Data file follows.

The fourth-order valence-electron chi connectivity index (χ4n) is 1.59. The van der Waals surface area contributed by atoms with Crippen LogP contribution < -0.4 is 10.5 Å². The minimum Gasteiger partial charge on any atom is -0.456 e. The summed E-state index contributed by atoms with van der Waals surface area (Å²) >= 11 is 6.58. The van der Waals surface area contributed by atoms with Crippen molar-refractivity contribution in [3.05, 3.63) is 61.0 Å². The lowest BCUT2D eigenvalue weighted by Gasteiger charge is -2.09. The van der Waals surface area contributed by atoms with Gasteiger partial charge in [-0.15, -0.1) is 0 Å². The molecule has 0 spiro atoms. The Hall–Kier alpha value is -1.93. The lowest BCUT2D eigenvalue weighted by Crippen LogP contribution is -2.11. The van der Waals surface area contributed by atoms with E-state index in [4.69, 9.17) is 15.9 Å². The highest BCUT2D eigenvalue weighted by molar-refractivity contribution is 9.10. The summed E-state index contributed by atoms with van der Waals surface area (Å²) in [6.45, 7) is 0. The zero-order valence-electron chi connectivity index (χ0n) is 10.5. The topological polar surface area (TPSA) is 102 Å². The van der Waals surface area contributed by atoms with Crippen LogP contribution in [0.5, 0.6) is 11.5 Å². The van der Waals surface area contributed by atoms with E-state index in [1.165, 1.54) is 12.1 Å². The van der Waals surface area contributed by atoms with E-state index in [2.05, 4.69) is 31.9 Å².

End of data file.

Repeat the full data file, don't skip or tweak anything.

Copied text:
The fourth-order valence-electron chi connectivity index (χ4n) is 1.59. The van der Waals surface area contributed by atoms with Crippen LogP contribution < -0.4 is 10.5 Å². The minimum Gasteiger partial charge on any atom is -0.456 e. The summed E-state index contributed by atoms with van der Waals surface area (Å²) >= 11 is 6.58. The van der Waals surface area contributed by atoms with Crippen molar-refractivity contribution in [3.05, 3.63) is 61.0 Å². The lowest BCUT2D eigenvalue weighted by Gasteiger charge is -2.09. The van der Waals surface area contributed by atoms with Gasteiger partial charge in [-0.15, -0.1) is 0 Å². The molecule has 0 spiro atoms. The Hall–Kier alpha value is -1.93. The lowest BCUT2D eigenvalue weighted by Crippen LogP contribution is -2.11. The van der Waals surface area contributed by atoms with E-state index in [4.69, 9.17) is 15.9 Å². The highest BCUT2D eigenvalue weighted by molar-refractivity contribution is 9.10. The summed E-state index contributed by atoms with van der Waals surface area (Å²) in [6.45, 7) is 0. The zero-order valence-electron chi connectivity index (χ0n) is 10.5. The topological polar surface area (TPSA) is 102 Å². The van der Waals surface area contributed by atoms with Crippen LogP contribution in [0.5, 0.6) is 11.5 Å². The van der Waals surface area contributed by atoms with E-state index in [1.165, 1.54) is 12.1 Å². The van der Waals surface area contributed by atoms with E-state index in [2.05, 4.69) is 31.9 Å².